Monday, July 6, 2015
Am I happy to be a grown-up? Sometimes. I mean, I get to eat Ding Dongs whenever I want, I can choose my own bedtime, I ... I ... I can't think of anything else right now. But mostly I think I'm satisfied with my grown-upness. (Grown-uptitude?) But are there things I miss about being a kid? Um. Yeah. You could say that. Mostly things I never even knew to appreciate when I was young. Flat abs. Amazing energy levels. A ridiculously high metabolism. Great skin. Few responsibilities. Did I mention amazing energy levels?
Most of these things you get to have once. Once in your life. And then before you know it, they're gone. You trade them in for something fuller, something richer. You give up the carefree attitudes and naivety of youth for wisdom and experience. You trade your dewy skin and bikini body for the adventure and miracle of motherhood. (This is the part where I pretend to wear my wrinkles and stretch marks with battle-scarred pride.) Adulthood can be intimidating and overwhelming, but it also has the potential to be great. If you are not too busy being intimidated and overwhelmed, that is.
One of the great wonders of parenthood is getting to see things through the eyes of your children. You marvel at their amazement when they see a rainbow. Or at their terror when a bee (or a moth, or a fly) comes within 50 yards of them. You struggle to remember if your happiness was ever so precarious as to be drastically influenced by the color of the cup you used at dinnertime. You giggle a little when they are impatient while Netflix is loading, because they will never know the pain of waiting for a VHS tape to rewind. You are relieved that your life no longer revolves around the brand of shoes or jeans you wear. And, oh my gosh, you are so happy that you never have to deal with high school girls ever, ever again. And every now and then, you see something in them that you want again for yourself.
I was reminded of one of these things that I want for myself last week on a hiking trip with the family. Never mind the fact that I had been SURE that I remembered it as being a 3 mile round trip hike, only to arrive there and discover it was actually 3 miles...each way. For a total of, that's right, math whiz...6 miles. Insert groans, eye-rolls, and whining here. Sprinkle on a little What??-Are-You-Crazy?? and add a little I'm-Not-Going and you'll start to see what I was up against. I pulled out some of my own secret weapons: Threatening, Cajoling, Begging, and Promising-It-Would-Be-Worth-It (and also that I would buy them a soda and a candy afterwards) and we were on our way. It was long, it was hot, it was ardous. But it was scenic, and not too steep, and ended at a 200 foot high waterfall. (See? I told you it would be worth it!)
We arrived at the foot of the falls and took some time to revel in our accomplishment. We took some pictures, we drew in the sand, we dipped our feet in the ice-cold pool. At some point, my five year old who was carefully and conscientiously holding up his shorts so he didn't get them wet, took a tumble. It was one of those slow-motion, you-can-see-it-happening-but-can't-do-a-thing-about-it moments. Slip. Trip. Dip. Before we knew it, he was face first in the shallow water and dripping from head to toe. Poor little guy. He was devastated. He was cold. He was wet. He was sad. There was nothing that any of us could do for him. I wasn't even nice enough to give him a big hug. (What?? He was soaking wet!) We did our best to offer words of cheer and encouragement and convince him that it wasn't so bad. But inside I was dreading the hike back. The 3-mile return trip with a wet, grumpy, cold 5-year-old. And mostly I just felt bad for the kid. Everyone else was running around playing and he was soggy and shivering.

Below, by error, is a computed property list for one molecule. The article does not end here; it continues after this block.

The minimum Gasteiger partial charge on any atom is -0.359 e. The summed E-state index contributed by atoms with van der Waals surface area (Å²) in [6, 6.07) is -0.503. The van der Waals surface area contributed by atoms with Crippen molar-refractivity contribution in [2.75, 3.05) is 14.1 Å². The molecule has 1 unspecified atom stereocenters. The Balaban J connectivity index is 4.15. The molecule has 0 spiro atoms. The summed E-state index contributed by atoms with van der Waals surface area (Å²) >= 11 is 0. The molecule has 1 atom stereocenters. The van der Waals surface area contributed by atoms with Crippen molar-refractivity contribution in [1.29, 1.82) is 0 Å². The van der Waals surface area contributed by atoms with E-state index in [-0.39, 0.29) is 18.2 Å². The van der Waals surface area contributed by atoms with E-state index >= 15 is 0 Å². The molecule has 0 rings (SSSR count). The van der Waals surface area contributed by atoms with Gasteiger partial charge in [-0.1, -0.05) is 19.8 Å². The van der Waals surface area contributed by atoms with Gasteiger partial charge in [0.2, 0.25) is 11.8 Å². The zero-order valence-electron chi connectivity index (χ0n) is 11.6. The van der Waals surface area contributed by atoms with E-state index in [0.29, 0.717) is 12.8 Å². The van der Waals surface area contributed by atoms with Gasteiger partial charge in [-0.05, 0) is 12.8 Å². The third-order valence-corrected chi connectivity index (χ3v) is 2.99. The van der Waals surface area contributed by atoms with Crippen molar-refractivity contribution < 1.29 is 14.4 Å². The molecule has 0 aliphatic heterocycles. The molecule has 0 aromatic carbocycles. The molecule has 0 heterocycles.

And then it happened. We took his shirt off so that he would be somewhat less cold and before I knew it, he was running around Lord-of-the-Flies style like he owned the place. Chucking rocks, throwing sticks, splashing around, having the time of his life. Say whaaa?? Is this not the same kid who was almost in tears less than 3 minutes ago? He was definitely still wet, he was undoubtedly still cold, but he didn't even seem to care.
That's when it hit me. The one thing from my youth that I miss the most. It's not the ridiculous amount of energy I used to have. Not the super-sonic metabolism, or the sheer absence of cellulite. (Although, don't get me wrong, I DO miss those things.) What I miss most is resilience. The ability to go from knowing that everything is wrong with the world to everything is A-OK in 2.7 seconds. The belief that no matter what happens, there is something wondrous waiting just around the corner. That I can handle whatever comes my way.
I have lost that ability. I have misplaced that skill. I miss it sorely. I need it back. Call it a mission. Call it a mid-year resolution. I will not stop until I can recover the resilience I am sure I used to have. The resilience that I know used to be mine but has somehow gotten lost among the doubt, and the dread, and the fear that grown-up existence can bring.
Because I need to remember that even after life knocks me down flat on my face, I can get up again.
There's a warrior princess in there somewhere. I'll find her. And don't doubt for a second that she owns the place.
Posted by Cyndie at 4:09 PM